Going with the theme of comedies with weird concepts, What We Do in the Shadows is a mockumentary comedy about … vampires! The show follows the lives of four vampires living in Staten Island as they go about their ‘normal’ lives. Based on the 2014 movie of the same name by Taika Waititi and Jermaine Clement, the show has found a way to replicate the success of the particular brand of humour, found in the movie. Although it takes one or two episodes to get into the show, once you start getting used to it you won’t be able to check your stop laughter. The show’s plot mainly focuses on the manner in which the vampires integrate themselves into the modern society in their new home of Staten Island.
Much of the comedy is also derived from these topics. The series’ basic premise stands out as a breath of fresh air in a comedy sphere, which is overstuffed with sitcoms. What We Do in the Shadows have come out with really creative and smart comedy including an episode where the vampires are summoned by the Vampire Council, made up of actors who played famous vampires (or vampire related characters) in movies and TV shows, reprising roles in a humorous interpretation. One has not experienced true humor until they have seen Jim the Vampire (played by an amazing Mark Hamill), asking for rent.
Available on: Hotstar
Barry is not an underrated show by any means. The show has after all been nominated for about 30 Primetime Emmy Awards. But still not many have watched this excellent black comedy drama created by and starring SNL alumni Bill Hader. The plot of Barry follows the titular Barry Berkman, a hitman who decides to leave his killing ways to become an actor in Los Angeles. The show delivers consistently on the jokes throughout, without missing out the opportunities to deal with issues like PTSD (Barry is a former marine) and depression.
Bill Hader’s starring role earned him two well deserving Emmy Awards for Outstanding Actor in a Comedy Series. He is backed by an amazing supporting cast including Henry Winkler as Gene Cousineau (an acting coach), Sarah Goldberg as Sally Reed, Barry’s love interest and struggling actress, and a personal favourite and scene stealer Anthony Carrigan as NoHo Hank, the leader of the Chechen mafia. The first season was followed up by an even better second season, which further explored Barry’s journey as well as a hilarious subplot involving the Burmese, Bolivian and Chechen mafia. The series’ dark tone and particular type of black comedy helps for the show to stand out among the rest. If you want to laugh as well as see a really good drama, then Barry is a great choice.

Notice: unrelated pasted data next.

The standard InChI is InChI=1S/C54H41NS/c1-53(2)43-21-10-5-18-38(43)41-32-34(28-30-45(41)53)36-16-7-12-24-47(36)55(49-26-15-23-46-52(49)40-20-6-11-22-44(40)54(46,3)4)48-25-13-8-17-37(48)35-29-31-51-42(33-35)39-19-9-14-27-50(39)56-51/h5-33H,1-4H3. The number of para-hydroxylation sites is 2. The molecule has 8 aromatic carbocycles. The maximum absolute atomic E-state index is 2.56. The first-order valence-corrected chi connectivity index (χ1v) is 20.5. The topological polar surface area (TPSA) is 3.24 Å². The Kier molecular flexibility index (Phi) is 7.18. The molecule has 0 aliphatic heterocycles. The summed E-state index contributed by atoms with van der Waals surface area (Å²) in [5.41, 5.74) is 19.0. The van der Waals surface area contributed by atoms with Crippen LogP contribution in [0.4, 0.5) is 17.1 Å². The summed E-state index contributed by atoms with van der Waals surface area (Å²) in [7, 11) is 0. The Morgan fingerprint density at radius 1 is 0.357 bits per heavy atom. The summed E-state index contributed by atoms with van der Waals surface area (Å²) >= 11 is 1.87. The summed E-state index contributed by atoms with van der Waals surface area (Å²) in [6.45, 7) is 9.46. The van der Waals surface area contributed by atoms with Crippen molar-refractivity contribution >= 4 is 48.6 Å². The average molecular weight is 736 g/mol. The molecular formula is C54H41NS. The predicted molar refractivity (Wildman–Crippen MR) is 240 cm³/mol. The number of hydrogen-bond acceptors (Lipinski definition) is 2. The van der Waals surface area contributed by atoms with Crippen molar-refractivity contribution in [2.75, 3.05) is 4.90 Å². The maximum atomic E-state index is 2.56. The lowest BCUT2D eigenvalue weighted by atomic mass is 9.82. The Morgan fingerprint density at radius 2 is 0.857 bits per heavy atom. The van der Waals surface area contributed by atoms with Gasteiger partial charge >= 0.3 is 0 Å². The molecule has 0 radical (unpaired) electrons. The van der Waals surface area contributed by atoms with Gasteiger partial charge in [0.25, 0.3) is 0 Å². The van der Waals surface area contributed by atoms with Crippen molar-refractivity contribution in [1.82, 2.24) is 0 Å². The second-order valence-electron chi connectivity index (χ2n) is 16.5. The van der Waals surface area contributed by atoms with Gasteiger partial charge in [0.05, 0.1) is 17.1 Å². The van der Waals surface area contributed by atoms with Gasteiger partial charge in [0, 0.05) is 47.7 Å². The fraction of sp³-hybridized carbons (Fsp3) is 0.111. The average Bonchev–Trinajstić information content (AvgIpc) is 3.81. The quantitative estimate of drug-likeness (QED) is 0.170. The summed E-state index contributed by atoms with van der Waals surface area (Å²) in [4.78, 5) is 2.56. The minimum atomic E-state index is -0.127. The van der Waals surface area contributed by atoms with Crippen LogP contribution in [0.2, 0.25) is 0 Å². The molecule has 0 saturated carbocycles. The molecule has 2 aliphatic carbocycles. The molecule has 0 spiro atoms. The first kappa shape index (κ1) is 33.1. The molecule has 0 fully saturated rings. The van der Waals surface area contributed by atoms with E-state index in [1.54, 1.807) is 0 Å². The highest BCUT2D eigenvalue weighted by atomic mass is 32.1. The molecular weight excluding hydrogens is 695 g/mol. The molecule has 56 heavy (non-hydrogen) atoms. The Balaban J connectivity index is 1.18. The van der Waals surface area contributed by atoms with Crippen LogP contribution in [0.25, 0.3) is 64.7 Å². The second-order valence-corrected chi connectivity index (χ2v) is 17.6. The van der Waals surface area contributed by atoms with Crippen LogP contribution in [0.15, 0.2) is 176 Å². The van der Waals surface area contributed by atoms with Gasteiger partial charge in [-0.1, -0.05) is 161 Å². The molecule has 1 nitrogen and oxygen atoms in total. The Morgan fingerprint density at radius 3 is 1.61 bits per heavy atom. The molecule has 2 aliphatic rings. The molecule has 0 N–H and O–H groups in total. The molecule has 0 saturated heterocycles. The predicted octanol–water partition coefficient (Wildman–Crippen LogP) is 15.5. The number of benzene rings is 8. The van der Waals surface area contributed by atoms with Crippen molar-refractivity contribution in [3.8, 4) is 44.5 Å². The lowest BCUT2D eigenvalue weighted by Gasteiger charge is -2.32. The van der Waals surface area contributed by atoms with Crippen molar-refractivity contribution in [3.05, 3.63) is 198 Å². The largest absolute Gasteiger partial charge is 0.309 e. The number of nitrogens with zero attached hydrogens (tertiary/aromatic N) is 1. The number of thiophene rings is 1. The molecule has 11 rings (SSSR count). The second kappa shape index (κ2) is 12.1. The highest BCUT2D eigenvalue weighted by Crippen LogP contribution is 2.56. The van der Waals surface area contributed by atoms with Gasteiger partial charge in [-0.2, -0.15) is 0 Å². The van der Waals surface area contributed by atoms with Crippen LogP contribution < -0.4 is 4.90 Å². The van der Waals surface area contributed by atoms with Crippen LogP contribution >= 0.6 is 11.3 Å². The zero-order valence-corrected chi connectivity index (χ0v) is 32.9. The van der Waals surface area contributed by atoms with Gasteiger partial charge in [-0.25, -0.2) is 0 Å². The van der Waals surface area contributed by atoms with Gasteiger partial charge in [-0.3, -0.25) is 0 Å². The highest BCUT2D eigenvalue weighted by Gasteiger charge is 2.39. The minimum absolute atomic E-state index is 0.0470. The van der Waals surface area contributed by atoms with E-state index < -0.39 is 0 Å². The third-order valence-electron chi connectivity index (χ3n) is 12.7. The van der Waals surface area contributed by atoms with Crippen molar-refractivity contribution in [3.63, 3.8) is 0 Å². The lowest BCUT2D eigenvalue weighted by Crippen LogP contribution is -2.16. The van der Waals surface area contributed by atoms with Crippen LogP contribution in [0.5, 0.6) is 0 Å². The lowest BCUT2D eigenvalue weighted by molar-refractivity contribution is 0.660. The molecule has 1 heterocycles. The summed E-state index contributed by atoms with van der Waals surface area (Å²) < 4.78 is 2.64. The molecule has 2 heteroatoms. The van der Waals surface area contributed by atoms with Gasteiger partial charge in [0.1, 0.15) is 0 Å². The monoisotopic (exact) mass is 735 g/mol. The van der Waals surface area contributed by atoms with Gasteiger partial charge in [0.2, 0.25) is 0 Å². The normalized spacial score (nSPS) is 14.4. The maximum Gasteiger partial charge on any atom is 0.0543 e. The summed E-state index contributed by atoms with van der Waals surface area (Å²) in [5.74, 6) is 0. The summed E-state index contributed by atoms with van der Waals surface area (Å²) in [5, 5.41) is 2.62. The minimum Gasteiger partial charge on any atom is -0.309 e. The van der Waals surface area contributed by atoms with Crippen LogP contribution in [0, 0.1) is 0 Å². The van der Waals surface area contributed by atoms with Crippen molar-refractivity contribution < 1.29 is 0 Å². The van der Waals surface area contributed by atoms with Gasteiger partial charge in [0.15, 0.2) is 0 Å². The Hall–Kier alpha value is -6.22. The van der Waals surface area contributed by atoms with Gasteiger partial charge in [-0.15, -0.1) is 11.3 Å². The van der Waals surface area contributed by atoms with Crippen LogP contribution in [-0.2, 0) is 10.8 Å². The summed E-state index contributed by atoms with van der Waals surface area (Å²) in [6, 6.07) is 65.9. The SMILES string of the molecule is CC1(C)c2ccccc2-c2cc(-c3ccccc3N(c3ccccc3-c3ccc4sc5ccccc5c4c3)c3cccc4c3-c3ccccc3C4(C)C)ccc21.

Available on: Hotstar
Now, to take a sharp turn from all the off-the-wall comedies and delve into a psychological crime thriller series. Produced by Charlize Theron and David Fincher, Mindhunter is a show based on a 1995 book of the same name and follows two FBI agents who operate the agency's Behavioral Science Unit. The plot revolves around the two agents, Holden Ford and Bill Tench, who are trying to understand how a serial killer’s mind works. Throughout the show various infamous serial killers are featured including Montie Rissel, Charles Manson, David Berkowitz and so on. Mindhunter’s appeal comes from the nail-biting tense manner in which the series is presented as well as the great acting by the full cast. David Fincher also directed about five episodes in the series, but the series was put on indefinite hold after the second season as he wanted to take time ooff to focus on other things.
But now the season has been renewed for a third edition, though further details have not been revealed. The series has perfected the formula for an edge-of-the-seat thriller with hardly any action. The portrayals of the criminals have been widely lauded for contributing to the edgy nature of the show, which is its essence. If anyone is looking for a show to binge during the weekend, then Mindhunter is the obvious choice.
Available on: Netflix